On Mon, Apr 12, 2010 at 10:55 AM, Thomas Dowling <tdowl...@ohiolink.edu> wrote:
> So let's say (hypothetically, of course) that a colleague tells you he's
> considering a NoSQL database like MongoDB or CouchDB, to store a couple
> tens of millions of "documents", where a document is pretty much an
> article citation, abstract, and the location of full text (not the full
> text itself).  Would your reaction be:

There's really two reactions in here. One about NoSQL and the other
about your colleague.

As for NoSQL i would be on the side that the ecosystem is here to stay
although individual projects may or may not take off/evolve. The best
description I've seen about nosql as a whole is "choice"[1]. Not
having to shove everything in a similar style database for every
project and making the database fit the data/use. Theres a large
number of projects now, each with their own priorities and the
trade-offs they've made to reach them. Some care about consistency,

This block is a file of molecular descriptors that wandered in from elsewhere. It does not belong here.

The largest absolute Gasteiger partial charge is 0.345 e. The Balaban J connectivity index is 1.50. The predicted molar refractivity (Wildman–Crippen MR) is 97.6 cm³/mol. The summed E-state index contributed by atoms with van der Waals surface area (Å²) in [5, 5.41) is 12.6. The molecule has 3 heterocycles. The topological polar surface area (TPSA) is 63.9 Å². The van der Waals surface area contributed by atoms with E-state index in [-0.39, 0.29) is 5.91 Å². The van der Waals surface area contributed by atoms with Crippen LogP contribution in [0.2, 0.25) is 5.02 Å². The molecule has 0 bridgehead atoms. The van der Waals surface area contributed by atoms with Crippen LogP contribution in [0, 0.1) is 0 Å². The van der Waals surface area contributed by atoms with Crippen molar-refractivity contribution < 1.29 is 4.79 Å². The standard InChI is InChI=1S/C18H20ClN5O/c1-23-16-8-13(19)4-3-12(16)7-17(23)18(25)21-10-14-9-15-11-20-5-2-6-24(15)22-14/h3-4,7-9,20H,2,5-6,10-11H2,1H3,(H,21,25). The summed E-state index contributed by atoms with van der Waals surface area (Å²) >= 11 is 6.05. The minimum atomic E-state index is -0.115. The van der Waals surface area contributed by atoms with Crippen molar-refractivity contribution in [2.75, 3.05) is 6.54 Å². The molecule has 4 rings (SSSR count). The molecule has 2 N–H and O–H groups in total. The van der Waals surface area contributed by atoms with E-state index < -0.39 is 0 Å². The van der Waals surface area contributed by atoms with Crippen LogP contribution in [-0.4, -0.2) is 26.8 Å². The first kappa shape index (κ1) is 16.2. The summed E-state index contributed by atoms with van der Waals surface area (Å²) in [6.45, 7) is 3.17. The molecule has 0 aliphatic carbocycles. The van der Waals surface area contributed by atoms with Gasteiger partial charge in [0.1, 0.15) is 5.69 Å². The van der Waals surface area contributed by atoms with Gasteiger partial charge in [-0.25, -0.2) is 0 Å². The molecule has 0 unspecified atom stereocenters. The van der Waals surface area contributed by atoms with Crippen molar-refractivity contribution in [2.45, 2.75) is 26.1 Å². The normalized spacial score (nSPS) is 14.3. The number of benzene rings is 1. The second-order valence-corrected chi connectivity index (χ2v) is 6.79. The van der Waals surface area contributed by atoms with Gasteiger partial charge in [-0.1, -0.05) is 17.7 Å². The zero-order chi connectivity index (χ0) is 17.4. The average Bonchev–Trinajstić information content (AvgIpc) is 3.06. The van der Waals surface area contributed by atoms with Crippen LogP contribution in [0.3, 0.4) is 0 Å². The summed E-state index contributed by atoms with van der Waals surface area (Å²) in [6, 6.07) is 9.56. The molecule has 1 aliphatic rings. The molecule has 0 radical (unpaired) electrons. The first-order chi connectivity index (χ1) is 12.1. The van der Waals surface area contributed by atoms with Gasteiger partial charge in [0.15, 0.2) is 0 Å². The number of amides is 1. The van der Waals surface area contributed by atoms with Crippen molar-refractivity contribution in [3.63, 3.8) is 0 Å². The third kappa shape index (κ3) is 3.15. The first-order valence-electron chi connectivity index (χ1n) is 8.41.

others "eventual consistency" is good enough and others go as far as
distributed transactions over nodes. Some do lazy writes to disk,
others not. How you query your data also varies quite a bit with
sql-like, map/reduce, hadoop, etc.

>From your brief description it sounds like quite a few projects could
fit the bill, including rdbms-types, and which one you want would
probably depend on what you think you might do in the future. If you
foresee yourself having lots of fields that might only cover certain
subsets of the dataset then couchdb or the like are probably worth
looking at.

As for the colleague, I guess the question is why? If it is because of
trendiness then "Bwahahahah!!!" might be the best answer. But I'm
guessing they've thought about the data and what benefits they would
get out of the backend.

[1] http://blog.couch.io/post/511008668/nosql-is-about

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